Chevrolet S-10 EV
|Chevrolet S-10 Electric|
|Also called||S-10 Electric, S-10E, S-10EV, E10, and E14|
|Body and chassis|
|Class||Compact pickup truck|
|Layout||Front-engine, front-wheel drive|
|Related||GM EV1, Chevy S-10, Solectria S-10, Ford Ranger EV|
|Engine||85 kW AC|
|Transmission||none, direct drive|
The Chevrolet S-10 Electric was an American electric-powered vehicle built by the Chevrolet Division of General Motors. It was introduced in 1997, updated in 1998, and then discontinued. It was an OEM BEV variant of Chevrolet's S-10 pickup truck which was solely powered by electricity, and was marketed primarily to utility fleet customers.
General Motors started with a regular-cab, short-box (6' bed) S-10 pickup, with a base level trim package plus a half tonneau cover. In place of a typical inline four cylinder or V-6 internal combustion engine, the Electric S-10 EV was equipped with an 85 kW (114 horsepower) three-phase, liquid-cooled AC induction motor, based on GM's EV1 electric coupe. The EV1 had a 100 kW motor; GM reduced the S-10EV's motor because of the additional weight and drag of the truck so as not to overstress the batteries.
Other than the reduced motor size, most of the EV1 power electronics were carried over directly to the S-10 EV, which mandated that the Electric S-10 use a front-wheel-drive configuration, unlike the rear-wheel-drive setup of the standard S-10, and in the competing Ford Ranger EV.
Similar to the Gen 1 EV1's setup, the 1997 Chevrolet S-10 EV used a lead acid battery pack. Manufactured by Delco Electronics, the 1,400 lb (635 kg) pack consisted of 27 batteries, with one being designated as an "auxiliary" cell. These reportedly offered 16.2 kilowatt-hours for propulsion. In 1998, an Ovonic nickel–metal hydride battery (NiMH) pack was also available; these batteries were lighter (1,043 lb (473 kg)) and had a combined 29 kilowatt-hours of storage for a longer range. NiMH also has longer life but costs more than the lead acid option. The battery pack was located between the frame rails, beneath the pickup bed. On all battery types, a passive battery monitoring and management system is used; this means that excess energy is wasted from cells with a higher charge, while the remainder of the cells reach the same state of charge.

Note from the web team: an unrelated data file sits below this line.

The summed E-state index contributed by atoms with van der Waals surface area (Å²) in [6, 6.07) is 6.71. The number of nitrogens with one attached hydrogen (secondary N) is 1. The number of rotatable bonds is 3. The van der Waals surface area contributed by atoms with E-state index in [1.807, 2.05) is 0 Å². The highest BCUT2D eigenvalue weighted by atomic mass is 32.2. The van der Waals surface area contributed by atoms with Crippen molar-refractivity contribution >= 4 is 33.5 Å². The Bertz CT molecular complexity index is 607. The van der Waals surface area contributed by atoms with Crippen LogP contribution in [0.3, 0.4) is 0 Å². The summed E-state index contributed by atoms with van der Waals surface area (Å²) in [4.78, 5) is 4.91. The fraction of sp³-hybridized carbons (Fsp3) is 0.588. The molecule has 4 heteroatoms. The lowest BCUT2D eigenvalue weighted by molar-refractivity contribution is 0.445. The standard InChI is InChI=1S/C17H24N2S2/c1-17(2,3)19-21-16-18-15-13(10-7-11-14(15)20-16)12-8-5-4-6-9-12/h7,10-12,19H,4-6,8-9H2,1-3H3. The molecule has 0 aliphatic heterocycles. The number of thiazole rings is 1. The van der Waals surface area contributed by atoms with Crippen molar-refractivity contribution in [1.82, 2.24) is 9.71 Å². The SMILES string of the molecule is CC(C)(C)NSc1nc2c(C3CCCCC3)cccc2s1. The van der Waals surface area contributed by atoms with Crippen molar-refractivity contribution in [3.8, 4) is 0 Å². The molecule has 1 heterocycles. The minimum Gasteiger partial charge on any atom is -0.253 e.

The S-10 EV charges using the Magne Charger, produced by the General Motors subsidiary Delco Electronics. The inductive charging paddle is the model J1773 or the 'large' paddle. The small paddle can also be used with an adapter to properly seat it. The standard charger is a 220 V 30 A (6.6 kW); there is also a 110 V 15 A 'convenience' charger, and a high-power fast-charge version. The vehicle's charging port is accessed by flipping the front license plate frame downwards. The system is designed to be safe even when used in the rain.
- charger demonstration movie underwater
Depending on the load and driving conditions the range can vary greatly: For the 1997 model with lead-acid battery pack, city range was 45.5 miles (73.2 km); the mixed city/highway range was 47 miles (76 km); the highway range was 60 miles (97 km) if operating constantly at 45 mph (72 km/h) or less. The acceleration time (0 to 50 mph) was listed as 13.5 seconds (at 50 percent battery charge - the published literature stated that acceleration time was "even less" when the truck had a full charge).